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The eastern brown snake (Pseudonaja textilis), often referred to as the common brown snake, is a species of venomous elapid snake of the genus Pseudonaja. This snake is considered the world's second-most-venomous land snake based on its LD50 value (subcutaneous) in mice.[2][3] It is native to Australia, Papua New Guinea, and Indonesia.[4] It can be aggressive and is responsible for about 60% of snake bite deaths in Australia. [5]

Eastern Brown snake
Eastern Brown Snake - Kempsey NSW.jpg
Eastern brown snake, Tamban Forest near Kempsey, New South Wales
Scientific classification e
Kingdom: Animalia
Phylum: Chordata
Class: Reptilia
Order: Squamata
Suborder: Serpentes
Family: Elapidae
Genus: Pseudonaja
Species: P. textilis
Binomial name
Pseudonaja textilis
(A.M.C. Duméril, Bibron &
A.H.A. Duméril, 1854)
  • Furina textilis A.M.C. Duméril, Bibron & A.H.A. Duméril, 1854
  • Pseudonaia textilis
    Krefft, 1862
  • Diemenia textilis
    Boulenger, 1896
  • Demansia textilis Waite, 1929
  • Pseudonaja textilis
    Cogger, 1983[1]



Adult eastern brown snakes are highly variable in colour. Whilst usually a uniform shade of brown, they can have various patterns, including speckles and bands, and range from a very pale fawn colour through to black, including orange, silver, yellow, and grey. Juveniles can be banded and have a black head, with a lighter band behind, a black nape, and numerous red-brown spots on the belly.

This species has an average total length (including tail) of 1.1–1.8 m (3.6–5.9 ft). The maximum recorded size for the species is 2.4 m (7.9 ft), although any specimen greater than 2 m (6.6 ft) in total length would be considered exceptionally large.[6] Large eastern brown snakes are often confused with "king brown" snakes (Pseudechis australis), whose habitat they share in many areas.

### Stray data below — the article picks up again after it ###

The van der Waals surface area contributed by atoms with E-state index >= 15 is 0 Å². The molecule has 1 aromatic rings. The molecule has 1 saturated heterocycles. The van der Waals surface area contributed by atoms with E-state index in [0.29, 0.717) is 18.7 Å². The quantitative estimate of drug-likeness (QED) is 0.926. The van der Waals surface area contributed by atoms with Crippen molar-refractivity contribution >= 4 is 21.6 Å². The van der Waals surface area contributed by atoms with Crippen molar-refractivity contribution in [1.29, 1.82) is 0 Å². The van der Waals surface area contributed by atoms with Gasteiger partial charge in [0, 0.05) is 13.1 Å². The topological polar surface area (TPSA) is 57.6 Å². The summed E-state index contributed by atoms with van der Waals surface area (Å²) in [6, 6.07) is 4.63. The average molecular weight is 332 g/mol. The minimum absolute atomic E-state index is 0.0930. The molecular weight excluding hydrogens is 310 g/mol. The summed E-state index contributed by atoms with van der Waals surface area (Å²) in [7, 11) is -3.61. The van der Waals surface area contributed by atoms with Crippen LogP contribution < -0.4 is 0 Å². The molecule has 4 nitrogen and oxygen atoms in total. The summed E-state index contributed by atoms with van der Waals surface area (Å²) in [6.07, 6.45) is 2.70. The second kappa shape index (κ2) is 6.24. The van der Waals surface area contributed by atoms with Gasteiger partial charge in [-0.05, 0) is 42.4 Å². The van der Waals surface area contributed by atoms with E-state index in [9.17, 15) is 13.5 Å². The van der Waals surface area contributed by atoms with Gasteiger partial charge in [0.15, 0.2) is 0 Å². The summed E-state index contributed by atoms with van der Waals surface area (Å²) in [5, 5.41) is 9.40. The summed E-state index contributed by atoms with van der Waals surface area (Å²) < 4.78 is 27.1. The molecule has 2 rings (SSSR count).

They have 17 rows of dorsal scales at midbody, a divided anal scale, and 45–75 divided subcaudal scales.

Distribution and habitatEdit

The eastern brown snake is found all the way along the east coast of Australia, from the tip of Cape York, along the coasts and inland ranges of Queensland, New South Wales, Victoria, and South Australia. They are also found in arid areas of the Northern Territory, the far east of the Kimberley in Western Australia,[7] and discontinuously in parts of New Guinea, specifically northern Milne Bay Province and Central Province in Papua New Guinea, and the Merauke region of Papua Province, in the Indonesian part of New Guinea.

The snake occupies a varied range of habitats from dry sclerophyll forests (eucalypt forests) and heaths of coastal ranges, through to savannah woodlands, inner grasslands, and arid scrublands and farmland. It is not found in rainforests or other wet areas, nor is it found in very dry deserts with little or no cover. Because of their mainly rodent diet, they can often be found near houses and farms.